Featured Videos

Your JavaScript is turned off or you have an old version of Adobe's Flash Player. Get the latest Flash player.
Nobel Prize Winner Malala Talks to VOAi
X
August 31, 2015 2:17 AM
Nobel Peace Prize winner Malala Yousafzai met with VOA's Deewa service in Washington Sunday to talk about women’s rights and unveil a trailer for her new documentary. VOA's Katherine Gypson has more.
Video

Video Nobel Prize Winner Malala Talks to VOA

Nobel Peace Prize winner Malala Yousafzai met with VOA's Deewa service in Washington Sunday to talk about women’s rights and unveil a trailer for her new documentary. VOA's Katherine Gypson has more.
Video

Video War, Drought Threaten Iraq's Marshlands

Iraq's southern wetlands are in crisis. These areas are the spawning ground for Gulf fisheries, a resting place for migrating wildfowl, and source of livelihood for fishermen and herders. Faith Lapidus has more.
Video

Video Colombians Flee Venezuela as Border Crisis Escalates

Hundreds of Colombians have fled Venezuela since last week, amid an escalating border crisis between the two countries. Last week, Venezuelan President Nicolas Maduro ordered the closure of a key border crossing after smugglers injured three Venezuelan soldiers and a civilian. The president also ordered the deportation of Colombians who are in Venezuela illegally. Zlatica Hoke reports.
Video

Video Rebuilding New Orleans' Music Scene

Ten years after Hurricane Katrina inundated New Orleans, threatening to wash away its vibrant musical heritage along with its neighborhoods, the beat goes on. As Bronwyn Benito and Faith Lapidus report, a Musicians' Village is preserving the city's unique sound.
Video

Video In Russia, Auto Industry in Tailspin

Industry insiders say country relies too heavily on imports as inflation cuts too many consumers out of the market. Daniel Schearf has more from Moscow.
Video

Video Scientist Calls Use of Fetal Tissue in Medical Research Essential

An anti-abortion group responsible for secret recordings of workers at a women's health care organization claims the workers shown are offering baby parts for sale, a charge the organization strongly denies. While the selling of fetal tissue is against the law in the United States, abortion and the use of donated fetal tissue for medical research are both legal. VOA’s Julie Taboh reports.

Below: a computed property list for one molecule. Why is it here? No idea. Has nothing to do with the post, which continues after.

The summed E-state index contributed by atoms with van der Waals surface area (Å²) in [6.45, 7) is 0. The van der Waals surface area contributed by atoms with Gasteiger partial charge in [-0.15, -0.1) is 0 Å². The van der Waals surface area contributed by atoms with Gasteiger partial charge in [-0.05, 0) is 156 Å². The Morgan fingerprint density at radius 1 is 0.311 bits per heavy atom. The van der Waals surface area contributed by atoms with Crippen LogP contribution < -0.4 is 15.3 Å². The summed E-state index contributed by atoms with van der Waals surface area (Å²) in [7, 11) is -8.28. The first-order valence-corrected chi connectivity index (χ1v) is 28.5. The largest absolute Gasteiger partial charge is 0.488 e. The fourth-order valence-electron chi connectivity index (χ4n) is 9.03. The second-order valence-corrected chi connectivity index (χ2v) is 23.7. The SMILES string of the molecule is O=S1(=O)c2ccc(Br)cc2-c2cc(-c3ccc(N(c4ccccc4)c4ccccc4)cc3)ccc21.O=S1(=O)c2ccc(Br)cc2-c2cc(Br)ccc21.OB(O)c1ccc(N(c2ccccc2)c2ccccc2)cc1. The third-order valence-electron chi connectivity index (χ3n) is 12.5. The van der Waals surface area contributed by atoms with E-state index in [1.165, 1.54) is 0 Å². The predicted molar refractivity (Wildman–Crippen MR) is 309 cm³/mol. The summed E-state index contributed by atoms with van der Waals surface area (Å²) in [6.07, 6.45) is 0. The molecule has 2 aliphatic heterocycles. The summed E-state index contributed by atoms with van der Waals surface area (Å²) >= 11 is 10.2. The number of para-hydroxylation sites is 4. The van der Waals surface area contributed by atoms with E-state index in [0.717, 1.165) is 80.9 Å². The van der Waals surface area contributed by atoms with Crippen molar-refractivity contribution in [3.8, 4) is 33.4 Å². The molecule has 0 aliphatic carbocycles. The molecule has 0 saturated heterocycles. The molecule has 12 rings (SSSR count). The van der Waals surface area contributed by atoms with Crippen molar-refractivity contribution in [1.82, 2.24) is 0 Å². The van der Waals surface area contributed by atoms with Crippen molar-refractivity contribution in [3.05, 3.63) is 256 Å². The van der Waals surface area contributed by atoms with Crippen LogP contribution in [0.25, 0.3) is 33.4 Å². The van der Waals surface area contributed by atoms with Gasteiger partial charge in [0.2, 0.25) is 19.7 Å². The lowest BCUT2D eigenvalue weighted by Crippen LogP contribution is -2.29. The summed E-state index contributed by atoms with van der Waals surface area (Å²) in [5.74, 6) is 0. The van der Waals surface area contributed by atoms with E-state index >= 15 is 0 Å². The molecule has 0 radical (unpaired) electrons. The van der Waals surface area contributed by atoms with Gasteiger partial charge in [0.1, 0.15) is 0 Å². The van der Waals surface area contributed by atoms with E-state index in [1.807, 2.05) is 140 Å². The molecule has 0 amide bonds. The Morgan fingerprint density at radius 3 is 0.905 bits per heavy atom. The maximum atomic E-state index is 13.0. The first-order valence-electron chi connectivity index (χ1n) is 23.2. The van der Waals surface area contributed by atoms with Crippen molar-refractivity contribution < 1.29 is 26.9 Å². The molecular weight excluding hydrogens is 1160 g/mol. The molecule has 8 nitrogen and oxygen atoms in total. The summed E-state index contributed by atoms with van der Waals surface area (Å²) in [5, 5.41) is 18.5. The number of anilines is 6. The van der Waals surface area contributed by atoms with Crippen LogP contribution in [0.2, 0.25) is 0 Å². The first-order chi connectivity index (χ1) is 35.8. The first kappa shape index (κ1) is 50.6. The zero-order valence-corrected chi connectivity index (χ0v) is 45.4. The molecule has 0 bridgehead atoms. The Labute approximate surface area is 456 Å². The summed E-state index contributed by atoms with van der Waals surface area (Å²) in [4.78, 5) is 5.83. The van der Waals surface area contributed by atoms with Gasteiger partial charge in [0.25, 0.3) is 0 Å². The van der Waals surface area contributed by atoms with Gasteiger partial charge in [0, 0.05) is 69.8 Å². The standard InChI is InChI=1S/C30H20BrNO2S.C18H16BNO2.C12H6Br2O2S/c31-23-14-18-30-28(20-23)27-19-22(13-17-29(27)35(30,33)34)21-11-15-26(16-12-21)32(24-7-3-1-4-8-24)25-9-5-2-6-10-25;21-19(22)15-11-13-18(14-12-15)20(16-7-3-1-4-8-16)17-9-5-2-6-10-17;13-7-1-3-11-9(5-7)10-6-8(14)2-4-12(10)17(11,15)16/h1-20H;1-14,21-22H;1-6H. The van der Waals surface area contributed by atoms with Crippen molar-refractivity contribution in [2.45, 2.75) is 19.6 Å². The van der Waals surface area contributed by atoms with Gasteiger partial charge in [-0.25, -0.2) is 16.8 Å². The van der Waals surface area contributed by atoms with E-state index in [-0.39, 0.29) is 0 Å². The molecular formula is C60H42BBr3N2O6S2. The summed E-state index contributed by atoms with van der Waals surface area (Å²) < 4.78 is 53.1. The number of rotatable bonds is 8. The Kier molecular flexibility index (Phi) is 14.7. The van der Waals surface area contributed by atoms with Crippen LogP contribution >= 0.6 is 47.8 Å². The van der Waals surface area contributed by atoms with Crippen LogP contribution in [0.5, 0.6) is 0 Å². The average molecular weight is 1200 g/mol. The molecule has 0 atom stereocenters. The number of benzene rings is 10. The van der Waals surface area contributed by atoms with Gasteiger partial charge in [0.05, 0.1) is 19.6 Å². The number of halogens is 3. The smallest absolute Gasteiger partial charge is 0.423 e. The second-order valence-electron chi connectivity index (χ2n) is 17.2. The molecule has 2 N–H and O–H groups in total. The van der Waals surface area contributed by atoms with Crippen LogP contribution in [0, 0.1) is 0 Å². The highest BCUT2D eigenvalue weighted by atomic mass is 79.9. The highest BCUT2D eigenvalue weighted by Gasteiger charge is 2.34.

Video

Video Next to Iran, Climate at Forefront of Obama Agenda

President Barack Obama this week announced new initiatives aimed at making it easier for Americans to access renewable energy sources such as solar and wind. Obama is not slowing down when it comes to pushing through climate change measures, an issue he says is the greatest threat to the country’s national security. VOA correspondent Aru Pande has more from the White House.
Video

Video Arctic Draws International Competition for Oil

A new geopolitical “Great Game” is underway in earth’s northernmost region, the Arctic, where Russia has claimed a large area for resource development and President Barack Obama recently approved Shell Oil Company’s test-drilling project in an area under U.S. control. Greg Flakus reports.
Video

Video Philippine Maritime Police: Chinese Fishermen a Threat to Country’s Security

China and the Philippines both claim maritime rights in the South China Sea.  That includes the right to fish in those waters. Jason Strother reports on how the Philippines is catching Chinese nationals it says are illegal poachers. He has the story from Palawan province.
Video

Video China's Spratly Island Building Said to Light Up the Night 'Like A City'

Southeast Asian countries claim China has illegally seized territory in the Spratly islands. It is especially a concern for a Philippine mayor who says Beijing is occupying parts of his municipality. Jason Strother reports from the capital of Palawan province, Puerto Princesa.
Video

Video Ages-old Ice Reveals Secrets of Climate Change

Ice caps don't just exist at the world's poles. There are also tropical ice caps, and the largest sits atop the Peruvian Andes - but it is melting, quickly, and may be gone within the next 20 years. George Putic reports scientists are now rushing to take samples to get at the valuable information about climate change locked in the ice.

VOA Blogs